Biofuel Made from Sunlight, Waste CO2 and Non-potable Water

Us­ing the same prin­ciples as pho­to­syn­thesis, Joule pro­duces re­new­able trans­port­a­tion biofuel from sun­light, waste CO2, and non-pot­able wa­ter

Joule has de­veloped a tech­no­logy trans­form­ing waste CO2 into bio­fuel. The pro­cess starts when a li­quid me­dium con­sist­ing of en­gin­eered bac­teria and non-pot­able wa­ter is in­tro­duced to a mod­u­lar cir­cu­la­tion unit of trans­par­ent pipes. When the bac­teria have reached the right dens­ity re­quired for fuel pro­duc­tion, waste CO2 is pumped from an industrial emitter or pipeline to the cir­cu­la­tion unit, keep­ing the bac­teria in mo­tion, and max­im­iz­ing their ex­pos­ure to sun­light in or­der to drive the pho­to­syn­thesis-like pro­cess to pro­duce the fi­nal fuel.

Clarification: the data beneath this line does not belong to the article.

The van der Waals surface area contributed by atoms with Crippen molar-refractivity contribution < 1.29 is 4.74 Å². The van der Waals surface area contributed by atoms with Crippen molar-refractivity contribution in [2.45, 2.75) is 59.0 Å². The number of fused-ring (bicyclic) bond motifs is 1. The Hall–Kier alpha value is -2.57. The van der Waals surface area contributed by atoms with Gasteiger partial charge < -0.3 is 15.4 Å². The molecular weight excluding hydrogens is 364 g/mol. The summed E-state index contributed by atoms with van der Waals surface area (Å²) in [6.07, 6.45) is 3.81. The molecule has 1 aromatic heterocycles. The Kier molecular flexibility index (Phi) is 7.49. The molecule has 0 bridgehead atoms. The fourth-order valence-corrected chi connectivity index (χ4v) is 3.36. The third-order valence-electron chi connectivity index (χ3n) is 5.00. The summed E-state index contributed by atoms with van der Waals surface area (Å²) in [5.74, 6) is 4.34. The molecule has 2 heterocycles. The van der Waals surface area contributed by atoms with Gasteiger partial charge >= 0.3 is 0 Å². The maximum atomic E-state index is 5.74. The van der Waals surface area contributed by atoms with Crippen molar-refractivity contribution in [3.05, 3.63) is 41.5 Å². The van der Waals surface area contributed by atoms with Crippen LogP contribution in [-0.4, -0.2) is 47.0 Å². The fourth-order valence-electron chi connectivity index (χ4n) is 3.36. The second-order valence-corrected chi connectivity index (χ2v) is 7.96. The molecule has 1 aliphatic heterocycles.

The pro­cess re­quires no corn, sugar, or fresh wa­ter. The U.S. En­vir­on­mental Pro­tec­tion Agency has re­gistered Joule’s Sun­flow-E eth­anol for com­mer­cial use in gas­ol­ine blends, provid­ing car­bon-neut­ral fuel that does not re­quire changes to in­fra­struc­ture. Joule has raised more than $200 million in funding to date, suc­cess­fully pi­lot-tested the plat­form and tech­no­logy over more than two years, and is work­ing hard to pre­pare the in­nov­at­ive fuel for fi­nal com­mer­cial use.

Relevance of solution

2015 re­gistered as the warmest year on re­cord, and to pre­vent fur­ther tem­per­at­ure in­creases, global CO2 emis­sions must be drastic­ally re­duced. 1 By con­vert­ing waste CO2 into a raw ma­ter­ial in fuel pro­duc­tion, Joule’s tech­no­logy can res­ult in massively re­duced CO2 emis­sions and achieve high scalab­il­ity without the use of ag­ri­cul­tural land, fresh wa­ter, or crops.

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